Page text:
verb (used with object), snipped, snip·ping.
  1. to cut with a small, quick stroke, or a succession of such strokes, with scissors or the like.
  2. to remove or cut off (something) by or as by cutting in this manner: to snip a rose.
verb (used without object), snipped, snip·ping.
  1. to cut with small, quick strokes.
  1. the act of snipping, as with scissors.
  2. a small cut made by snipping.
  3. a small piece snipped off.
  4. a small piece, bit, or amount of anything: a snip of food.
  5. Informal. a small or insignificant person.
  6. Informal. a presumptuous or impertinent person.
  7. snips, small, strong hand shears used by sheet metal workers.
  8. British Informal. a bargain.

Origin of snip

1550–60; origin uncertain; compare Dutch, Low German snippen to snip, catch, clip
Related formsun·snipped, adjective Unabridged Based on the Random House Unabridged Dictionary, © Random House, Inc. 2018

Related Words for snipped

shred, shear, nip, cut, slice, trim, shorten, clip

Examples from the Web for snipped

Contemporary Examples of snipped

  • The sex scenes are snipped out of films in theatrical or DVD release, and cursing is rarely ever translated in the subtitles.

    The Daily Beast logo
    Dubai's Sex Crackdown

    Eric Pape

    August 16, 2009

Historical Examples of snipped

  • If the Esquire were to be snipped once and for ever from the tail of my name I should be the lighter for it.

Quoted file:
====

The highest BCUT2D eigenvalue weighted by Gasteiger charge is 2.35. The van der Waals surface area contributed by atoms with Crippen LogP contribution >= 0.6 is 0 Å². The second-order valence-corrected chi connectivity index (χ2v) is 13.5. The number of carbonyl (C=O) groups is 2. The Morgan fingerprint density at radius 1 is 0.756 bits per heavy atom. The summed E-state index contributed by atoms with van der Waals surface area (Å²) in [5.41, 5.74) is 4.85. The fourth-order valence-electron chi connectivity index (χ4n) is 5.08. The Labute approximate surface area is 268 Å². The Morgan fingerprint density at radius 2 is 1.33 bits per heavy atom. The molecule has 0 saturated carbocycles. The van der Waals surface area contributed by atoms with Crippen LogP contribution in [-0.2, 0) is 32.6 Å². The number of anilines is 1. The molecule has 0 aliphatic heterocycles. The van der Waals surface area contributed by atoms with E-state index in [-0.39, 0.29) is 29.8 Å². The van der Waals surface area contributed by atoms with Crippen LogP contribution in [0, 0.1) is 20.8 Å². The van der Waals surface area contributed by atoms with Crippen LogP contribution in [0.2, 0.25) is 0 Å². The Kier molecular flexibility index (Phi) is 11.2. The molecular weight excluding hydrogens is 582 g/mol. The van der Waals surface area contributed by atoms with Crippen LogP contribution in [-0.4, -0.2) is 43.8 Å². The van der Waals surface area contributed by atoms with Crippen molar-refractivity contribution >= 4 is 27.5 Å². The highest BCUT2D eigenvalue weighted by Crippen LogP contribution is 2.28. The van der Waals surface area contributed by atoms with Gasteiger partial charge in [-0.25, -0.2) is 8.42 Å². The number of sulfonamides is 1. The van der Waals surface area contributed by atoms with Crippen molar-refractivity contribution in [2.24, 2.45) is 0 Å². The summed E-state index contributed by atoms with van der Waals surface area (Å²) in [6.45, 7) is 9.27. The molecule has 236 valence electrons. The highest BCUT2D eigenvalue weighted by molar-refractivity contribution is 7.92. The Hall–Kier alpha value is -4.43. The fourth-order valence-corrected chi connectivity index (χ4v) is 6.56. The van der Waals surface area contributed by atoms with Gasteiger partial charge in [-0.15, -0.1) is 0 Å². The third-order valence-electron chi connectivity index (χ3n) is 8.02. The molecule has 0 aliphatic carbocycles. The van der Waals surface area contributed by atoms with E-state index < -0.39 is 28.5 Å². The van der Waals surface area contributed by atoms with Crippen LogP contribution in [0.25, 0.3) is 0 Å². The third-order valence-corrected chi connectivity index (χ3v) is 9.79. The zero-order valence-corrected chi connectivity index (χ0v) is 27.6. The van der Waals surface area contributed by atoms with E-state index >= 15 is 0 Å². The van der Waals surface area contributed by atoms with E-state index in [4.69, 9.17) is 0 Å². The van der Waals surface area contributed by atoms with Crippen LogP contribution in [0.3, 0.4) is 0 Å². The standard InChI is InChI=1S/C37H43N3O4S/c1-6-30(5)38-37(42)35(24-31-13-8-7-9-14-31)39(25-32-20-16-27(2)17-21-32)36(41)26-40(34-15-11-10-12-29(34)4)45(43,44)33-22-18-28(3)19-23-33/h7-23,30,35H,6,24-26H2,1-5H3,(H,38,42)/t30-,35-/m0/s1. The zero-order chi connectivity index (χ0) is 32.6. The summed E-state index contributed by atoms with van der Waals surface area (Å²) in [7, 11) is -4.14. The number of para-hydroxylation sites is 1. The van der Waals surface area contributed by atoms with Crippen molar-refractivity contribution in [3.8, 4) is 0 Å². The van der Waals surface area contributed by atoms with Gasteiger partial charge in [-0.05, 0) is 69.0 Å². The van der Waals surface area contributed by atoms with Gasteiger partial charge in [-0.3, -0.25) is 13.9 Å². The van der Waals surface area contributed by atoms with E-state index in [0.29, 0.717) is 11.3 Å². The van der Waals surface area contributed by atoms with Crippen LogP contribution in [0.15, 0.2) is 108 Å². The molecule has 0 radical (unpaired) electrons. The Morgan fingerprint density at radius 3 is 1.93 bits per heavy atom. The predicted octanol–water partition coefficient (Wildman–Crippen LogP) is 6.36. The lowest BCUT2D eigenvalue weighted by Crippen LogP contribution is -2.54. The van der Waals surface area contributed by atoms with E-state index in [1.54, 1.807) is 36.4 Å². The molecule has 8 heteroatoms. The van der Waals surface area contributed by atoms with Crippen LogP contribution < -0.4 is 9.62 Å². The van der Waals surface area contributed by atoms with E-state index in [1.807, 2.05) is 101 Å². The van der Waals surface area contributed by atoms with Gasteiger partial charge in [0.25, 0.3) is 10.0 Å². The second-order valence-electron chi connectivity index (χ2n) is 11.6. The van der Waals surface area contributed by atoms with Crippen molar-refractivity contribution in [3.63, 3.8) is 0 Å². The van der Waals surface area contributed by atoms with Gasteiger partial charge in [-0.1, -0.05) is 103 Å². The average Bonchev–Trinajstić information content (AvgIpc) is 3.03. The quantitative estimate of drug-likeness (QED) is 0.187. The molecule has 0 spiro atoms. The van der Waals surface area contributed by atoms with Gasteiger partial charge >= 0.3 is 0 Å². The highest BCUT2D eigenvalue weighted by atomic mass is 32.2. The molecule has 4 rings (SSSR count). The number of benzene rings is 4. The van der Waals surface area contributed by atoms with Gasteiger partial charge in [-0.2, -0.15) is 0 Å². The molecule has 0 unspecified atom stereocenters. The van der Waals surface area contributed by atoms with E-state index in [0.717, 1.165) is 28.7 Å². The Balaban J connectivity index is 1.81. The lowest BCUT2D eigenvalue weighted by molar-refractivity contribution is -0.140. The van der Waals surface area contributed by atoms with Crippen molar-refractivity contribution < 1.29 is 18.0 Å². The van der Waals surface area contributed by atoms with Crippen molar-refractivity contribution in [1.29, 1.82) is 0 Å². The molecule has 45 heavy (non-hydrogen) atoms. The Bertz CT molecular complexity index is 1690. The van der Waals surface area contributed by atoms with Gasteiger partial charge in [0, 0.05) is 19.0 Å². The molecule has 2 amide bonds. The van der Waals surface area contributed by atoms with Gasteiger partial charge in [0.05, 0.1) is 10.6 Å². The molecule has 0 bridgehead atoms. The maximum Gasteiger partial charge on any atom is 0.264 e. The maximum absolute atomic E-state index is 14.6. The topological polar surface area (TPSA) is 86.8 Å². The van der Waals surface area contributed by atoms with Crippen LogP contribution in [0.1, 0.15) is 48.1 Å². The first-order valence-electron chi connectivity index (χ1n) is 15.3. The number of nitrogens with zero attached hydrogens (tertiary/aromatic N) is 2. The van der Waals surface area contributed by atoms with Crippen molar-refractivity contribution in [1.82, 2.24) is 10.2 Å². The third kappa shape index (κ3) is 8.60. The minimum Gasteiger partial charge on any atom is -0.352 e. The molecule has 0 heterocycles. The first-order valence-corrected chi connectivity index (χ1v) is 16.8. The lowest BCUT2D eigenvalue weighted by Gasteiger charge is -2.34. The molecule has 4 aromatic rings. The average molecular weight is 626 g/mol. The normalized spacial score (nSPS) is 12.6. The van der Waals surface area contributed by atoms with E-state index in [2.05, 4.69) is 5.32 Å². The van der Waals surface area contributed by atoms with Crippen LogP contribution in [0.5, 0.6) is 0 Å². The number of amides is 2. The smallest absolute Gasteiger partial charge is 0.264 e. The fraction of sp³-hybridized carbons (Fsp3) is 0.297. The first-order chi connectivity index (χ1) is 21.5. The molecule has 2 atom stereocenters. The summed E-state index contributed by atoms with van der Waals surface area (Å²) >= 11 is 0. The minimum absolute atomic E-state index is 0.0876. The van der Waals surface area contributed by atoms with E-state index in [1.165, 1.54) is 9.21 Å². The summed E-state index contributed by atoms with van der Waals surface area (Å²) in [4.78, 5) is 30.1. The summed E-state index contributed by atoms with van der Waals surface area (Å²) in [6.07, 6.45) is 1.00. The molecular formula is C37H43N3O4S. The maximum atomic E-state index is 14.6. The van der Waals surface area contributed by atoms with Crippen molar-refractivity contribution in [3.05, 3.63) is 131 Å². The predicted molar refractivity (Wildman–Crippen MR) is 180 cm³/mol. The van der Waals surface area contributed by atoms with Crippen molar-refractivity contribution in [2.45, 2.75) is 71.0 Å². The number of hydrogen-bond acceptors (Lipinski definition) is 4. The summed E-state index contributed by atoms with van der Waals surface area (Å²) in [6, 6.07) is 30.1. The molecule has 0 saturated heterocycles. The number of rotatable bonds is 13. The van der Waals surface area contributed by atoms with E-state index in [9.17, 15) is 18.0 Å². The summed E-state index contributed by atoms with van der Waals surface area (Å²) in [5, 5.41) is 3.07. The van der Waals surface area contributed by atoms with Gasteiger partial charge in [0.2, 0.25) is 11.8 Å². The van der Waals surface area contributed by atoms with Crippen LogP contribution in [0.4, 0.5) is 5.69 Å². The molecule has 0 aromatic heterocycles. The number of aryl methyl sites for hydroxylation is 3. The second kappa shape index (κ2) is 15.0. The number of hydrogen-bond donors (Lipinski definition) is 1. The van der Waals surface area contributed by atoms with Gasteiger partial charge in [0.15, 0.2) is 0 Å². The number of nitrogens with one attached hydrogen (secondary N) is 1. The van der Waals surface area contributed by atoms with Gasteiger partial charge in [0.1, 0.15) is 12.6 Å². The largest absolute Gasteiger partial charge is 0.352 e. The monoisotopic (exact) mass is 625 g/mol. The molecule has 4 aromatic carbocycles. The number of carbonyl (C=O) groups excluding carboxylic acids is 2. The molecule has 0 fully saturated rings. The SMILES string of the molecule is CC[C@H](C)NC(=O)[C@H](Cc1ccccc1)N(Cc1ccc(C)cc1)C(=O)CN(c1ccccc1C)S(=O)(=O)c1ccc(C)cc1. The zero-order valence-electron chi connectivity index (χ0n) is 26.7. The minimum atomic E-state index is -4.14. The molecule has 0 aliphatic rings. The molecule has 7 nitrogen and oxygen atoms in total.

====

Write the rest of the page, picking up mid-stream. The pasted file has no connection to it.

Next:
• "Fritz snipped my hand in the little door of the cage," sobbed Denny.

  • She snipped her threads and drew the plaid skirt from under the needle.

    Mary Rose of Mifflin

    Frances R. Sterrett

  • This is snipped fine with a pair of shears preparatory to use.

    On Laboratory Arts

    Richard Threlfall

  • She had nothing to do but neatly and delicately paste on the bit she had snipped off.

    The Dop Doctor

    Clotilde Inez Mary Graves

British Dictionary definitions for snipped


verb snips, snipping or snipped
  1. to cut or clip with a small quick stroke or a succession of small quick strokes, esp with scissors or shears
  1. the act of snipping
  2. the sound of scissors or shears closing
  3. Also called: snipping a small piece of anything, esp one that has been snipped off
  4. a small cut made by snipping
  5. mainly British an informal word for bargain
  6. informal something easily done; cinch
  7. US and Canadian informal a small or insignificant person or thing, esp an irritating or insolent one
  1. (often reiterated) a representation of the sound of scissors or shears closing
See also snips

Word Origin for snip

C16: from Low German, Dutch snippen; related to Middle High German snipfen to snap the fingers
Collins English Dictionary - Complete & Unabridged 2012 Digital Edition © William Collins Sons & Co. Ltd. 1979, 1986 © HarperCollins Publishers 1998, 2000, 2003, 2005, 2006, 2007, 2009, 2012

Word Origin and History for snipped



1550s, "small piece of cut-out cloth," probably from Dutch or Low German snippen "to snip, shred," of imitative origin. Meaning "cut made by scissors" is from 1590s. As a nickname or cant word for a tailor, 1590s. Snip-snap-snorum, the card game, is 1755, from Low German.



"to cut at one light, quick stroke," 1580s, from snip (n.). Related: Snipped; snipping.

Online Etymology Dictionary, © 2010 Douglas Harper